Questions are of paramount importance in the book. “If prisons are supposed to make society more safe, why do I feel so much fear and hurt?” And “I will wonder how many white Americans are dragged out of their beds in the middle of the night because they fit a vague description offered up by God knows who.” These inquiries derive from a constant, thrumming terror, the kind of terror citizens in Cold War–era East Germany or, perhaps, present-day North Korea, must have felt and feel. As she says, the terror was caused by “the sure knowledge that you can wake up one morning and find anyone, maybe everyone, gone.”
Khan-Cullors’s subjective experience does not allow for much commentary from the police in the situations described above. I doubt that any of the officers would consider themselves terrorists or to have done anything less than serve the public good. But that’s yet another reason why this memoir is significant. While police are often, perhaps appropriately, portrayed as heroes by actors like Bruce Willis, Frances McDormand, and Will Smith, the people whose lives suffer the consequences of militaristic policing policies go mostly unexamined. “Is my mother the fallout, the collateral damage in the battle to elevate personal responsibility over everything, over all those decisions that were made about state budget priorities, about wages, about the presence of police, and even about damn grocery stores and access to quality food?” Khan-Cullors asks after a harrowing sequence where her brother Monte is wheeled into a criminal court hearing while strapped to a hospital bed. His face covered in a Hannibal Lector mask, he screams for his mother.
A young Khan-Cullors will have the good fortune of going to a high school with a commitment to teaching a nuanced view of history and sociology. She will also gather to her side a variety of friends and loved ones who help her as she discovers a sexual and gender identity she did not foresee. She admits to some surprise, for instance, when, after realizing she loves women, she falls in love with a biological man. Moments such as these are handled with incredible deftness, such that the reader is offered yet another aspect of the world not traditionally depicted in mainstream literature. It is within this context of radical empathy that Khan-Cullors joins forces with other activists to form Black Lives Matter and take direct action in numerous situations.
More than anything, Khan-Cullors and bandele’s book is reminiscent of The Autobiography of Malcolm X. Their memoir is not designed to reveal whatever personal flaws Khan-Cullors might possess. But it is a bracing and righteously infuriating depiction of the creation of an American activist.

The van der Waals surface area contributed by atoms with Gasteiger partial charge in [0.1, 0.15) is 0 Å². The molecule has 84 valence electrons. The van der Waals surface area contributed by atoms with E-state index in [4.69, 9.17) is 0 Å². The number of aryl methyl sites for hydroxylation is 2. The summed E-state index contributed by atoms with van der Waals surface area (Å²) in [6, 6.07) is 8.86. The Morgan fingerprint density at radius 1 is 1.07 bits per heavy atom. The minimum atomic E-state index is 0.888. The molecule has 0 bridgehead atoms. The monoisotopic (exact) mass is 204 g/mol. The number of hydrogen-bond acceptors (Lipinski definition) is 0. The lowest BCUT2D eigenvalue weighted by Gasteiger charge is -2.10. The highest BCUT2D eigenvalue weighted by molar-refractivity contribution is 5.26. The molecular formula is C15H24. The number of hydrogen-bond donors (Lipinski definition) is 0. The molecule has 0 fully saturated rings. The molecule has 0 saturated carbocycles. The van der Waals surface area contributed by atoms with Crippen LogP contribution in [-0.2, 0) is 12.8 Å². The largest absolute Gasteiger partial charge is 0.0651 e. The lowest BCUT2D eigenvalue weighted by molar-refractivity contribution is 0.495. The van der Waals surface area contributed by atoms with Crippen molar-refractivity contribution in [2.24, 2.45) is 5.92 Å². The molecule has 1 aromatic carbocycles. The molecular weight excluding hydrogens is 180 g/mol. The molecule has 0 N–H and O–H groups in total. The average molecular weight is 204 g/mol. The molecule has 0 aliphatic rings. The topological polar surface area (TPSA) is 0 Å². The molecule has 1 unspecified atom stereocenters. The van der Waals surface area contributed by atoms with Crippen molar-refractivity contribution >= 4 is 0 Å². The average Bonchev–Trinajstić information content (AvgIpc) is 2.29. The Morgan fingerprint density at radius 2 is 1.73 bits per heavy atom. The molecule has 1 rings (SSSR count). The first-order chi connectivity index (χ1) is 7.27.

If that book examines a single movement in American society, then Political Tribes: Group Instinct and the Fate of Nations, by Amy Chua, examines many movements across many cultures. Chua shows us how people all over the globe develop their allegiances based on shared history and a sense of grievance. A perceived ancient slight can bond people within a group. That bond may become the basis for an eternal feud. These shared aspects combine to create tribalism. Chua’s thesis is ambitious. She sets out to explain how tribalism, rather than, say, religion or economics, is the driving force of division in the world. As Chua states in the introduction, “Almost no one is a hermit. Even monks and friars belong to orders. But the tribal instinct is not just an instinct to belong. It is also an instinct to exclude.”
Chua makes a compelling argument that many of the United States’ worst geopolitical decisions, from wars that should not have been fought to regimes that should not have been overthrown, resulted from a failure to understand how tribalism works. “America’s distinctive history—its ethnicity-transcending national identity and its unusual success in assimilating people from diverse origins—has shaped how we see the rest of the world and has deeply influenced our foreign policy.” Chua points out that America is a kind of supergroup where people of all ethnicities are, theoretically, welcomed even as they are encouraged to embrace our national identity. Even close allies, like France, have national identities that are reluctant to ever fully embrace those born abroad.
In a particularly clarifying chapter on America’s interference in Vietnam, Chua expertly condenses 2,000 years of Vietnamese history. She then connects science on human in-group preferences and US military strategy to explain why our involvement went so poorly. She describes numerous studies claiming that while children may not be born with preferences for people who look like them, this changes dramatically only a few months after birth. “Caucasian babies prefer to look at Caucasian faces, as opposed to African or Chinese faces; Ethiopian babies prefer to look at Ethiopian faces rather than Caucasian faces.” In highlighting this data, Chua implies that tribalism is innate. Chua also argues that America’s failure in Vietnam stemmed from our poor understanding of Vietnamese identity. Following an invasion by the Chinese of future Vietnam in 111 BC, the two peoples would develop an everlasting animosity. However, US policymakers were so oblivious to this history that they assumed many Vietnamese were pro-Chinese and, therefore, pro-Communism. During the Cold War, this failure of insight resolutely pushed Vietnam out of the United States’ sphere of influence.